What if your expenses greatly exceed your income and you just can’t make the budget balance?
Then you will need to find a way to increase your income and/or reduce your ongoing expenses. This may require making some difficult decisions, but there is no other option if you are to make ends meet.
|The idea of putting cash from our paychecks into a cookie jar or envelopes may sound old-fashioned, but the truth is that most people would be better off to follow this principle.|
Once you have managed to get income and outgo balanced, then your spending plan is complete
and you can begin allocating your income to the respective discretionary expenses categories. In these days of electronic deposits and on-line bill payments, it may not be practical to literally put cash into a cookie jar or envelopes. But the principle is the same. The idea is that each time you get paid, you should put money into each of the categories that you have designated. If you use a cookie jar or envelopes, then there should be enough cash to meet
your expenses when they come due. If you do this “virtually,” electronically, then the funds should be deposited into a bank account and you should track the amount for each category on a spreadsheet or in a notebook each time you make a deposit or expenditure.
In our family, we use a credit card for most of our expenses, but we pay the entire credit card balance off each month, so we do not pay any interest or fees. We make an effort to keep track of the expenses at the time of purchase, and then reconcile the expenses on our credit card statement after-the-fact to ensure that the spending for any category didn’t get out of hand. We also regularly transfer money from our checking account into a savings account to accrue for expenses that we have budgeted for but won’t be spending immediately, such as an annual payment or a vacation. In this case, our checking and savings accounts serve as our “virtual” cookie jar. As long as we are disciplined to not spend more than we have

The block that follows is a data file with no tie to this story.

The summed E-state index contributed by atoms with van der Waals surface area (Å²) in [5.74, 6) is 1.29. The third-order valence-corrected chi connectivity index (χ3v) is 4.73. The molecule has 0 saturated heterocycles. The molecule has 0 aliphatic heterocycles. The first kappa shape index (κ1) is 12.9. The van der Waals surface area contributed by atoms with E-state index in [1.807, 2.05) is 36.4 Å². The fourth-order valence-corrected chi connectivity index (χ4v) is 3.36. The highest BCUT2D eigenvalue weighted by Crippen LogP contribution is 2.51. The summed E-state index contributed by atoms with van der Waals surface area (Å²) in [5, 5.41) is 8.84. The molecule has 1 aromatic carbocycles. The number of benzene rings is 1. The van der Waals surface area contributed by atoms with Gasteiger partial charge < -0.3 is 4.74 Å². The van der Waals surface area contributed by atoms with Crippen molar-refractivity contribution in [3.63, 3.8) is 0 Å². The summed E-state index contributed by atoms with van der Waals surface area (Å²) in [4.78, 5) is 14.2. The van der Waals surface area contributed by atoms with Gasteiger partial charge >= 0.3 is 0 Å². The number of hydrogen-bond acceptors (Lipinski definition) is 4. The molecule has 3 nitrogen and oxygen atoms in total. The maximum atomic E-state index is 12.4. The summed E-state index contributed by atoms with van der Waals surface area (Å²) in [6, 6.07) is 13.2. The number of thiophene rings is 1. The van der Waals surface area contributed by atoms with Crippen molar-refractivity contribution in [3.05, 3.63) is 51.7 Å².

budgeted in any category, then the spending plan works well.
Occasionally we have an expense come up that we didn’t count on, or we want to purchase
something that is not in the budget. This means that we will have to cut back expenses in another area, or use savings to cover the deficit. It is important to revisit your spending plan often—especially in times like these when inflation is causing certain items to rapidly get more expensive. Recently we made some adjustments in our budget to accommodate the rising cost of gas and food by cutting expenses in other categories.
As a family, we discuss our spending plan and include our children on certain decisions, such as how to spend our vacation and entertainment allotment. Also, we give our children an allowance and expect them to use it to pay for their own entertainment and toys. This has been a great teaching tool because they have learned to save money for things they really want.
Brent Baker has worked in the financial services industry for more than 22 years and is currently the Investment Services Risk Manager for a financial services company. He conducts seminars on responsible personal financial management. He is Assistant Pastor of Christ
Fellowship Church in Cincinnati, OH.
Author: Brent Baker